Stoddart Concerned Other Departments Circulating Personal Files


Privacy Commissioner Jennifer Stoddart says she is concerned other federal departments may be gathering and circulating personal information about critics of the government in the same way the Veterans Affairs Department improperly gave a Cabinet minister medical files about Gulf War veteran Sean Bruyea when he tried to expose weaknesses in a new financial-support net for veterans in 2006.

“It’s a general concern, yes, of mine,” Ms. Stoddart told The Hill Times after she released her finding last week that senior bureaucrats in the Veterans Affairs Department violated provisions of the Privacy Act by disclosing aspects of Mr. Bruyea’s medical file to former veterans affairs minister Greg Thompson (New Brunswick Southwest, N.B.) and Prime Minister Stephen Harper’s (Calgary Southwest, Alta.) office in what Mr. Bruyea says was an attempt to discredit him as a veterans advocate.

“At the present time, though, I have no indication that this is happening in other departments,” Ms. Stoddart said. “If it is, I’m sure that they are heeding the lessons to be drawn from this particular incident.”

Ms. Stoddart also disclosed to The Hill Times she is ready to continue as privacy commissioner for “a few more years” once her seven-year term ends this Dec. 1, but she declined to say whether the government of Prime Minister Stephen Harper (Calgary Southwest, Alta.) has indicated it is willing to re-appoint her.

“I think that’s all I can say at this point,” Ms. Stoddart said in response to questions.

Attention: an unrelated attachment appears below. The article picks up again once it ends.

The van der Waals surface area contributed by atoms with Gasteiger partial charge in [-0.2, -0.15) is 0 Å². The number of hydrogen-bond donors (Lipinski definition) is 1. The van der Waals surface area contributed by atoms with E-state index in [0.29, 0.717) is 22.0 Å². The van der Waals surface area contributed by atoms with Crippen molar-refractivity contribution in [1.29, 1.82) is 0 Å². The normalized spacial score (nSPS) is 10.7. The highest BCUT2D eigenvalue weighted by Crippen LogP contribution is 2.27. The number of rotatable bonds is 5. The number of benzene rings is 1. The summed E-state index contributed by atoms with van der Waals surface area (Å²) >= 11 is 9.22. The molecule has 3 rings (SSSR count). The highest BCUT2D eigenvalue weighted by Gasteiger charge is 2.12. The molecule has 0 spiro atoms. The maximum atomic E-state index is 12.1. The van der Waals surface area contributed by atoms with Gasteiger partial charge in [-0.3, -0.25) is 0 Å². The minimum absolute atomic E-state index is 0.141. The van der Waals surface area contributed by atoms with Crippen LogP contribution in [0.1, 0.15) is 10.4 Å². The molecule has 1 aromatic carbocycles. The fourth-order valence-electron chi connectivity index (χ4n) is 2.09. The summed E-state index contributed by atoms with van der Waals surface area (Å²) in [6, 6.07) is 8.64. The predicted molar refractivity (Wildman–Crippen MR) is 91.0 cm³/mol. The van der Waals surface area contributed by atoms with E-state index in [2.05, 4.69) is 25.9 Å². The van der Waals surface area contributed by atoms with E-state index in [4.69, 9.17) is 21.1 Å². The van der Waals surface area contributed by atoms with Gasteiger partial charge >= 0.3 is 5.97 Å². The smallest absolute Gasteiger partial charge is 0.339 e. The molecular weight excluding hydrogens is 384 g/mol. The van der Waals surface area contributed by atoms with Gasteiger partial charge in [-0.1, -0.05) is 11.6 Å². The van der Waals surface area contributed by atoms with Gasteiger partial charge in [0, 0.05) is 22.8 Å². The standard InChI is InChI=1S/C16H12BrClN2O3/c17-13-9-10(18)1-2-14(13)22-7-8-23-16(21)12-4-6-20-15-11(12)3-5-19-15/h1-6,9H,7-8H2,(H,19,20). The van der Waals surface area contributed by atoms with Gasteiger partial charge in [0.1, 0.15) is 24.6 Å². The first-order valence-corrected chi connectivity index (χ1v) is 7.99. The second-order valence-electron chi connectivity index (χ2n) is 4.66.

Ms. Stoddart acknowledged the Harper government over the past 18 months has not extended terms for other tribunal heads, including the former chair of the Military Police Complaints Commission, the chair of the RCMP Public Complaints Commission and, most recently, Veterans Ombudsman Pat Stogran, after they made statements or decisions that either conflicted with the government or put it in a poor light.

“I have to do my job,” Ms. Stoddart said. “I’ve been trying to do it for seven years and it’s a job in which implicitly, I think, and, explicitly, you’re bound to make critical comments of the government, so I’ll just leave it there. That’s what I’ve been doing for the last seven years.”

Ms. Stoddart reported that what her office learned during its investigation of Mr. Bruyea’s complaints and allegations from other veterans “remain a significant concern” and told the Veterans Affairs Department to take immediate steps to improve privacy protection and confirmed she is going ahead with an audit of the department’s privacy policies and practices. She said she became aware of the concerns of other veterans through media reports as well as information provided directly from some of the veterans.

Mr. Stogran, who earlier disclosed to The Hill Times he was concerned over his own medical files as another diagnosed stress-injury veteran, was to meet Ms. Stoddart this week.

Veterans Affairs Minister Jean-Pierre Blackburn (Jonquierre-Alma, Que.), who refused last week to apologize to Mr. Bruyea on behalf of the government, had criticized Mr. Stogran for not reporting concern earlier over the security of his files. Mr. Stogran last week once again displayed his anger over the government’s policies on veterans’ issues by calling Mr. Blackburn’s position part of a “scam,” noting it was Ms. Stoddart who is responsible for investigating Privacy Act violations and pointing out that he believed department bureaucrats had tightened control over his personal information after he discovered his file had been accessed more than 400 times.